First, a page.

The Expanse

Adapt This: Turning The Expanse into a Narrative Adventure

Space is expansive, mysterious, and full of possibilities. For ages, people have enjoyed films, books, and video games which have shown a more fantastical side of space. 

While the unknown certainly exists out there, there’s still a certain groundedness to space. After all, what would it really be like if humanity colonized a planet within the next hundred years? And more importantly, what repercussions could that have on society?

Questions such as those are asked and answered, in the book series The Expanse.  Written by Daniel Abraham and Ty Franck, The Expanse has given readers a glimpse into a not too distant future where a cold war is brewing.  This premise makes The Expanse a fitting property to examine in a new installment of Adapt This.


Originally starting out as novels, The Expanse has found a larger audience as a TV series on the SyFy Network.  Combining various installments of the series, the TV version presents a blend of noir, intrigue, and the occasional space battle.

Combining elements from the novels, the TV version of The Expanse has done a fantastic job at building characters and explaining this new, yet familiar world.  With the forces of Earth, Mars, and the OPA — the series’ resistance force — in space vying to protect and claim what they want, there’s a relatable element to the show.


The majority of sci-fi games today are all about action as they revolve around a different form of combat. Whether it’s a shooter, RPG, or space sim, there’s still an emphasis in most sci-fi games in which action is the primary component. But what’s not to say the attention of a player can’t be grabbed in a way that doesn’t involve firing a gun?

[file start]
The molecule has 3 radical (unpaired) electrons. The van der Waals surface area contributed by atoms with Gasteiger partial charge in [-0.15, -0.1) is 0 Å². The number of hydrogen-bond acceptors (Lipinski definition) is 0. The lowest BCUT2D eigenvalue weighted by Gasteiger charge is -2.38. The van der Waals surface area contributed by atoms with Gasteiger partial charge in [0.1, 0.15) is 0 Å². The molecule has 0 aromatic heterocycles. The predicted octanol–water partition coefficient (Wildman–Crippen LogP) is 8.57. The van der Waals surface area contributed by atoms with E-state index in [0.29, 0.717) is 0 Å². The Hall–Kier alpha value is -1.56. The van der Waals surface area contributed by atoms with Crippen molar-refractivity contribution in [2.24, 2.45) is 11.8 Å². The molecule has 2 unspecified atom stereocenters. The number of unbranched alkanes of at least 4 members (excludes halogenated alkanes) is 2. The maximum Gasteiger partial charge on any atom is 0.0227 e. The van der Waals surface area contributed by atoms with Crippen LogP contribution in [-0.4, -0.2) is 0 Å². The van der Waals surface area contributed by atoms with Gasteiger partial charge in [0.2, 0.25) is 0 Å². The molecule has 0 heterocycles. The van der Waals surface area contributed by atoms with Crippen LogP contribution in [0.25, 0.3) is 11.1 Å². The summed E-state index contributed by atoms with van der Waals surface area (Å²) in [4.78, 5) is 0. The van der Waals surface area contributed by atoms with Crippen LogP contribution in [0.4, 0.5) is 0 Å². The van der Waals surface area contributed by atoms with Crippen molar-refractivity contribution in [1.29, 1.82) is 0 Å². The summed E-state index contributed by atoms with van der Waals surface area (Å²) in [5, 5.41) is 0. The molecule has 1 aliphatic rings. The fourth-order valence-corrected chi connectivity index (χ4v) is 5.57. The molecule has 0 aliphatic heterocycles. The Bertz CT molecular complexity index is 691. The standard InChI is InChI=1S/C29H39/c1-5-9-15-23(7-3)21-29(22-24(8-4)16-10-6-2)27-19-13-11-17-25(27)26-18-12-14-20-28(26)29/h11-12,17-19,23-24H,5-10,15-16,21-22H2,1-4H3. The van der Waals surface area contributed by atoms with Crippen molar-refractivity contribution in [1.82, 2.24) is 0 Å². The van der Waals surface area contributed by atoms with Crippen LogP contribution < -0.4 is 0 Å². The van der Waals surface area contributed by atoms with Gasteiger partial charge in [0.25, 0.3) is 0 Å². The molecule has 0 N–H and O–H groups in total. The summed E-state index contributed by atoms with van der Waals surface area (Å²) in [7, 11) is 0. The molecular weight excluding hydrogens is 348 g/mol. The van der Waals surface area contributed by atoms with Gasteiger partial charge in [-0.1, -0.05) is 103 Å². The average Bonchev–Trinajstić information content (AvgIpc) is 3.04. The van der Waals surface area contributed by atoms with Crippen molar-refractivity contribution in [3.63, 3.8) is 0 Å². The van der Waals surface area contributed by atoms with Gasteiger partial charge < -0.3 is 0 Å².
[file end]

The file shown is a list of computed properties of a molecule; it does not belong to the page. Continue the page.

Combining shades of Raymond Chandler and Tom Clancy, the narrative of The Expanse has multiple elements which go seamlessly together.  Action does occur, but it’s without lasers or giant battles involving hundreds of ships. Rather than for the sake of a thrill, action in the series has a purpose and consequences for those involved.

Presenting players with an action-adventure game, similar to Heavy Rain or Life is Strange, would be an interesting change of pace.  More so, the multiple perspectives told within The Expanse would allow players to potentially see the action from both sides.  Rather than simply battle nameless enemies whose motivations appear hollow, players could experience what things are like from other perspectives. This could include playable characters for the martian or OPA forces, both of whom are fleshed out in the novels.   It’s this scenario which would make for an experience with depth and a level of thought rarely seen in most sci-fi games.


The best prospect for a video game adaptation of the series would be taking inspiration from Life is Strange.  A blend of active gameplay, narrative, and player choice having consequences, Life is Strange accomplished what other developers, such as Telltale, are still trying to achieve. Presenting chapters with cliffhangers, there was a desire for more with each installment of Life is Strange.

Taking the episodic route with a game adaptation of The Expanse would prove to be the best path. This would allow more control over the budget, and give proper growth and pacing for the narrative.


With season two of The Expanse debuting in February, the property has shown it has room for growth.  Similar to other adaptations, fans of The Expanse have flocked and stayed with the series even though they already know the plot and outcomes for characters such as Detective Miller.  

Doing a straight video game adaptation of existing material may prove to be uninspiring to some fans, though there are other directions the series could take for games such as narrative prequels.

Under the right publisher and team, a game adaptation of The Expanse could be special.

Ian Fisher
A Chicago native, I'm a six year veteran of the game press industry with a deep passion for smaller indie games and all things Sony.

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